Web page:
Giselle Beiguelman, Monuento None. PHOTO: Ana Ottoni

My visit to Giselle Beiguelman’s interventions in the city center coincided with her turn to the text of the historian Jacques Le Goff, “Document-Monument” (History and Memory. Ed. Unicamp, 2003, p.525), motivated by the studies I develop on the Monument to the Flags, by Victor Brecheret. Faced with the artist’s “devices” strategically located in two emblems of the city’s past that insist on not draining into pure and simple disappearance – Solar da Marquesa and Beco do Pinto –, Le Goff’s reflections have never seemed so current to me. There, he underlined the need to analyze the “monumental” dimension that documents have, since they can (and should) be analyzed as an index of the power that generated them.

Join the reading of “Documento-Monumento”, that of an article by Álvaro Costa e Silva, “Next stop: ferro-velho”, published in the FSP on the 22nd, in which the columnist comments on the crimes committed against sculptures public in Rio de Janeiro (seven, this year alone). The two texts serve as “prologues” to the considerations below.


What Giselle presents in the city center are not exactly “works”, or they are not in the traditional sense that we give to what is conventionally called “work of art”. They are interventions, a kind of special devices placed within our perception.

Massacre of Light it is a set of remains of sculptures that adorned the Lago da Cruz de Malta, in Parque da Luz, since at least 1870. The pieces of sculptures are arranged on cheap blankets, those used by the homeless. Surrounding the quadrilateral formed by the pieces on the blankets, an adhesive security strip (like those yellow and black, used by the police) emphasizes/mimics the museological devices used to prevent the public from getting close to the works. The title of the intervention – Massacre of Light –, in turn, emphasizes the connections between the crime of depredation that took place in Parque da Luz in 2016 and the practice of massacres that periodically occur in São Paulo and other Brazilian cities. These indices that associate the artist's work with the massacres have another point: both the aggression against the sculptures and the mass murders were not – or are not – solved.

Until 2016, the sculptures on the shores of the Parque da Luz lake emphasized the garden as a space for contemplation and delight. If the garden itself is already a construct, an artifice in which nature submits to human designs, the sculptures arranged neatly at the water's edge announced that it, art, was also worthy of the visitor's gaze, of its contemplation and treat. The sculptures, therefore, formed a monument to the perpetuity of beauty, a belief that the groups that ruled the city at the time wanted to leave to posterity a message about beauty and about themselves.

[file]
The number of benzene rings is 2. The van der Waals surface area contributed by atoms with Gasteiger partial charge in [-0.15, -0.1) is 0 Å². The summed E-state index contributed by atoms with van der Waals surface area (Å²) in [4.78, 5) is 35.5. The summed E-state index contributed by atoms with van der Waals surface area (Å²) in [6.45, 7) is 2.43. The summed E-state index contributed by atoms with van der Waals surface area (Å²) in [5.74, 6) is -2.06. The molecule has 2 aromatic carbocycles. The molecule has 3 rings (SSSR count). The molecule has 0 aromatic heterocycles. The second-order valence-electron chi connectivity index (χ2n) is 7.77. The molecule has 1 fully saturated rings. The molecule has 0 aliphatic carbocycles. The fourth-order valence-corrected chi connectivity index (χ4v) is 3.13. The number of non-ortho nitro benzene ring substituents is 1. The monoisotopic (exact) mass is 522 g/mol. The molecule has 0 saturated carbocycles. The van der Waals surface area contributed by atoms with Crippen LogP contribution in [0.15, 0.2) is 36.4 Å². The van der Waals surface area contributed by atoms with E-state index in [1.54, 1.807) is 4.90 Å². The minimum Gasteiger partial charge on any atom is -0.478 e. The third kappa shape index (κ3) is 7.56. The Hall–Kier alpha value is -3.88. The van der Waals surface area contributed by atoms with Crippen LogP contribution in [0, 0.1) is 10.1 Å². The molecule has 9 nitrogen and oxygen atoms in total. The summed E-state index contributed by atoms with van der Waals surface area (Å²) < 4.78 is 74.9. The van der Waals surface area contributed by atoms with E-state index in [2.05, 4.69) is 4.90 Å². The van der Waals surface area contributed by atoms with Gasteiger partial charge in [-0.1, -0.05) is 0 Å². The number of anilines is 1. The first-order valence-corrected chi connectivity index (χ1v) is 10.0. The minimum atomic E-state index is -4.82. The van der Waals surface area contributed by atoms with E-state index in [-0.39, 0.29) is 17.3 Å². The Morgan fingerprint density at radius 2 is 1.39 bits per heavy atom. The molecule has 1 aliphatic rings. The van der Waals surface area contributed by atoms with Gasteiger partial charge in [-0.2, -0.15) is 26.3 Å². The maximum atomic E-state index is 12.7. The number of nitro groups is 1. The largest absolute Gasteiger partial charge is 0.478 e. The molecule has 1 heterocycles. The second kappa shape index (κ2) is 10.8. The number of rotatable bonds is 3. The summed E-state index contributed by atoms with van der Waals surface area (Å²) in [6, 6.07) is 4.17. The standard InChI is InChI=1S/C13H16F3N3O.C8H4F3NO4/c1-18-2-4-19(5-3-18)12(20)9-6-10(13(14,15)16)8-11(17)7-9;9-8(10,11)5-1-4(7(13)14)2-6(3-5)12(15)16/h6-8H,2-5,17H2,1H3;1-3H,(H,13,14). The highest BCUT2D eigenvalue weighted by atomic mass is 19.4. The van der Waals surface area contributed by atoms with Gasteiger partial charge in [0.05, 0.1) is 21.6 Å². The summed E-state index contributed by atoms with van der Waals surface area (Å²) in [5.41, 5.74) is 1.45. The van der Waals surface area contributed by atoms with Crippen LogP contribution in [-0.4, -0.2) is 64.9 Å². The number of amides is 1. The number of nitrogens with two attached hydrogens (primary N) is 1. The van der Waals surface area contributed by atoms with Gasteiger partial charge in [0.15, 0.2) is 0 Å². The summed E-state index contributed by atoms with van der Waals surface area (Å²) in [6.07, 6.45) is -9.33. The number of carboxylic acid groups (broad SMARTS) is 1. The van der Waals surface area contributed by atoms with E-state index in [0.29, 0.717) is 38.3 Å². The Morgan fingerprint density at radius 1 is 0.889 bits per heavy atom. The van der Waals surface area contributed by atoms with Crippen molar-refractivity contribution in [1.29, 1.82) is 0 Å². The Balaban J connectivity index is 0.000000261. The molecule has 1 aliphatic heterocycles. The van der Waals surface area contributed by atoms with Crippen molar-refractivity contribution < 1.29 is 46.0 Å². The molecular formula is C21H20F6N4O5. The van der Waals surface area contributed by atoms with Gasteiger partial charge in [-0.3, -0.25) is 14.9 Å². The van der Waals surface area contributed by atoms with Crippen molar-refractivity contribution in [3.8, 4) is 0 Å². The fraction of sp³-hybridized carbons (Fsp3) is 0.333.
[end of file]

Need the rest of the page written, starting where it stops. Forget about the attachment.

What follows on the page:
The sculptures were destroyed three years ago, their remains were photographed and cataloged – thus transformed into documents of the barbarism that the sculptural group suffered. Taken to a City Hall warehouse, they were properly stored and forgotten. Found by Giselle, they were transferred to the Solar and Massacre of Light finished (next September), Giselle's monument/document will be dismantled and taken back to the warehouse, now again only as a document of barbarism. But while it lasts, Massacre of Light will be kept in this “non-place” where it is perceived as a monument to barbarism and neglect and as a document of barbarism and neglect.


Se Massacre of Light, emphasizing the dichotomous dimension of the concept “document/monument”, directly addresses its meaning towards the drama we live in the current stage of Brazilian society, even broader seems to be the potency of the pieces that form the artist’s second intervention – Monument None – set of pieces formed by pieces of monuments – installed in Beco do Pinto, (with the exception of one of them, also presented at Solar).

Although it is possible to know where those fragments of sculptures that were transformed into “no monuments” come from – one of them, a piece of the Monument to Duke of Caxias, by Victor Brecheret, victim of a bomb attack in 1991 (does anyone know what happened?) – there is no doubt that, perched on bases or on a cupboard, they look like no monuments/documents about nothingness.

The allegorical dimension of these pieces of Monument None, finally, seems to me even more protean because it does not so strongly direct the meaning of the work in just one direction. Anyway, I think that the two works by Giselle Beiguelman are opportunities to apply and reflect on the concept of “document/monument”, created by Le Goff, but, above all, to think about the degree of barbarism and indifference in which we live in São Paulo and in Brazil, when our past and our present are rushing towards the junkyard of History.


Read also Leonor Amarante's text about the exhibition, “Chacina da Luz” shows the failure of public space”.

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